Jamaica’s new banknotes have arrived and are slated for phased release into circulation in 2023.
Minister of Finance and the Public Service, Dr. the Hon. Nigel Clarke, unveiled the printed polymer notes during a press conference at the Bank of Jamaica (BOJ) on Thursday (December 15).
“These notes are quite different from the notes that exist today. They feel different, they have different features, and in order for them to be in circulation the Bank of Jamaica has to work with the existing commercial banks to ensure that the [automated teller machines] ATMs can be reprogrammed to efficiently handle these notes,” Dr. Clarke outlined.
The overall currency circulation process could take up to six months, with an estimated June 2023 completion timeline.
The new series, which was announced by the Minister during the 2022/23 Budget Debate in the House of Representatives in March, includes the introduction of a $2,000 bill and a redesign of the entire suite of notes.
Dr. Clarke highlighted that they maintain the decades-old policy of reflecting Jamaica’s culture and history, “and particularly, on one side of the banknotes, any face that appears is the face of a National Hero or deceased Prime Minister”.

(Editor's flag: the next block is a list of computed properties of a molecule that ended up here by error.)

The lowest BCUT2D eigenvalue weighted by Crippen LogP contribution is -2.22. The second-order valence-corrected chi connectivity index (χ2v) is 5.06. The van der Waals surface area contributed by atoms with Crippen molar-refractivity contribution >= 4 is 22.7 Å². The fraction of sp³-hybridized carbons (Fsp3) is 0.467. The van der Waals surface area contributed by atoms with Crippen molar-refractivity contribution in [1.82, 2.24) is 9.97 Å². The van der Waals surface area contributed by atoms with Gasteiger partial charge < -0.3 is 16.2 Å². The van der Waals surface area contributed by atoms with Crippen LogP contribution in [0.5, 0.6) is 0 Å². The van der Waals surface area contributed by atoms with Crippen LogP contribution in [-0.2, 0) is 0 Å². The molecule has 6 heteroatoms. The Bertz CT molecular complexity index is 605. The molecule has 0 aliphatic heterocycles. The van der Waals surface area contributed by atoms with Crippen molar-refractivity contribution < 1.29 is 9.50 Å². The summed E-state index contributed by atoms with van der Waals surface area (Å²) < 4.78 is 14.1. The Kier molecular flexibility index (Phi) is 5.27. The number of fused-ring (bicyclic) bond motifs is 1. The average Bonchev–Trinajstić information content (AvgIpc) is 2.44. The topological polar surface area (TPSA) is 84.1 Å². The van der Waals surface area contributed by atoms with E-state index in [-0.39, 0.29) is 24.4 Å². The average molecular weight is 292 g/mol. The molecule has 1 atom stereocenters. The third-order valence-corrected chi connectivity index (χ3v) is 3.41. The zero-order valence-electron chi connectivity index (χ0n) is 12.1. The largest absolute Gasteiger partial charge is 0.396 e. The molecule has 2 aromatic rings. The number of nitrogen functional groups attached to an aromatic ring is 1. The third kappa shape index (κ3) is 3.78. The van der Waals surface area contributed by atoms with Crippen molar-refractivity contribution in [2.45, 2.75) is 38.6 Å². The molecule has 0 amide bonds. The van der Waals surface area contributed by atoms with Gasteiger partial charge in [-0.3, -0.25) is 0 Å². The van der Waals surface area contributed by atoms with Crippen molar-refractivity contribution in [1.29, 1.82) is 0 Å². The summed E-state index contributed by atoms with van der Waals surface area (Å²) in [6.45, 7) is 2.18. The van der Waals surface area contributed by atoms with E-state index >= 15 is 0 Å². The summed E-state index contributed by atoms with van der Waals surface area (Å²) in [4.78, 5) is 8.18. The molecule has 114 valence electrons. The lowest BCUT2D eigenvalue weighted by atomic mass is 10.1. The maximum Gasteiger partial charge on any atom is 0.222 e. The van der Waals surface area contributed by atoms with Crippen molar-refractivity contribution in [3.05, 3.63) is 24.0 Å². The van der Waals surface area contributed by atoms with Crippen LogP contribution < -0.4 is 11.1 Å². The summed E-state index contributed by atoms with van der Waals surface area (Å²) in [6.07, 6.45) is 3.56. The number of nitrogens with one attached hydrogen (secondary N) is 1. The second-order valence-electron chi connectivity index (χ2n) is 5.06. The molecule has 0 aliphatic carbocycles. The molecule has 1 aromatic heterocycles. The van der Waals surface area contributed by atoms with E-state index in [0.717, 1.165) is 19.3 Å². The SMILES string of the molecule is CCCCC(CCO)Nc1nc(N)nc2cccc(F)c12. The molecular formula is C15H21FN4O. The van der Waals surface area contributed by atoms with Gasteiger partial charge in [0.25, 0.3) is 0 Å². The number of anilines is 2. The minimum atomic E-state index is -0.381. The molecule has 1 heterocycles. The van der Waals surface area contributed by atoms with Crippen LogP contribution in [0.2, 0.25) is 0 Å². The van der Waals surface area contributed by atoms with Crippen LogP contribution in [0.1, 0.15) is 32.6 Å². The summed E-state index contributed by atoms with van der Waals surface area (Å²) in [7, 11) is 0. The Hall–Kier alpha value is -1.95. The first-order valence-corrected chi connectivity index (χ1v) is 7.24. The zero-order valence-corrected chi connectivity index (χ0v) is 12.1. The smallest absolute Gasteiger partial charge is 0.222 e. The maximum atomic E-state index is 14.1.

As such, all five late former Prime Ministers of Jamaica and the seven National Heroes are reflected on the six notes.
Dr. Clarke further pointed out that the notes are less susceptible to counterfeiting and are more user-friendly for persons who are visually impaired.
Central Bank Governor, Richard Byles, emphasised that in order to remain ahead of counterfeiters and more effectively mitigate and manage the risks associated with counterfeiting, “the BOJ has enhanced the integrity of Jamaica’s banknotes by incorporating more state-of-the-art security features in the new series of notes”.
He said the newly unveiled currencies will address public concerns that the existing $500 and $5,000 notes are not easily distinguishable, especially in low-light conditions.
“By giving each bank note distinctly different colors, the redesign of the notes ensures that each denomination can be easily and clearly recognised and distinguished from other bank notes,” Mr. Byles explained.
He reiterated that the new notes, which will be printed on polymer substrate, are expected to last at least 50 per cent longer than their predecessors, which have a lifespan of about two years.
Consequently, the BOJ says its banknote reorder quantities will be lower, as replacements will be done less frequently.
This is expected to result in cost savings and greater efficiency in the Central Bank’s currency replacement operations.
Arrangements are also being made for the disposal of the polymer waste material without compromising the environment, the BOJ said.
This is the second time in Jamaica’s history that a series of banknotes is being launched.
The banknotes were printed by British firm De La Rue, the world’s largest integrated commercial banknote printer, which Dr. Clarke thanked for the “quick job… to turn this around”.